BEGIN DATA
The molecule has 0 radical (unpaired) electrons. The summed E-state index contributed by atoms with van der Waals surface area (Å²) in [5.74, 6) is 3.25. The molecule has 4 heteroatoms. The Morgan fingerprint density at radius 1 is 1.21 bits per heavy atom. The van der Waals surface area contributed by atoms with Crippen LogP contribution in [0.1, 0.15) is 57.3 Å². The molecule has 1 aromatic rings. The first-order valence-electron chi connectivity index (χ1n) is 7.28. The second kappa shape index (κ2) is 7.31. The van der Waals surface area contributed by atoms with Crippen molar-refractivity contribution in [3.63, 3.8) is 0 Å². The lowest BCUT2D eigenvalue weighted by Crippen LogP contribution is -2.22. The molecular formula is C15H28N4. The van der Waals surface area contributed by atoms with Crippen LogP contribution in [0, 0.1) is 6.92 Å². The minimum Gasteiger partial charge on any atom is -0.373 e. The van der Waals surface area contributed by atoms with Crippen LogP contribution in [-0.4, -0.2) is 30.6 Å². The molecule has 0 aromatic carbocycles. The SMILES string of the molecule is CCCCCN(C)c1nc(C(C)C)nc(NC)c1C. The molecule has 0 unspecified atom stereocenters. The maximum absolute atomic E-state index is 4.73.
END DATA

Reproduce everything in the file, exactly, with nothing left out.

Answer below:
The molecule has 0 radical (unpaired) electrons. The summed E-state index contributed by atoms with van der Waals surface area (Å²) in [5.74, 6) is 3.25. The molecule has 4 heteroatoms. The Morgan fingerprint density at radius 1 is 1.21 bits per heavy atom. The van der Waals surface area contributed by atoms with Crippen LogP contribution in [0.1, 0.15) is 57.3 Å². The molecule has 1 aromatic rings. The first-order valence-electron chi connectivity index (χ1n) is 7.28. The second kappa shape index (κ2) is 7.31. The van der Waals surface area contributed by atoms with Crippen molar-refractivity contribution in [3.63, 3.8) is 0 Å². The lowest BCUT2D eigenvalue weighted by Crippen LogP contribution is -2.22. The molecular formula is C15H28N4. The van der Waals surface area contributed by atoms with Crippen LogP contribution in [0, 0.1) is 6.92 Å². The minimum Gasteiger partial charge on any atom is -0.373 e. The van der Waals surface area contributed by atoms with Crippen LogP contribution in [-0.4, -0.2) is 30.6 Å². The molecule has 0 aromatic carbocycles. The SMILES string of the molecule is CCCCCN(C)c1nc(C(C)C)nc(NC)c1C. The molecule has 0 unspecified atom stereocenters. The maximum absolute atomic E-state index is 4.73.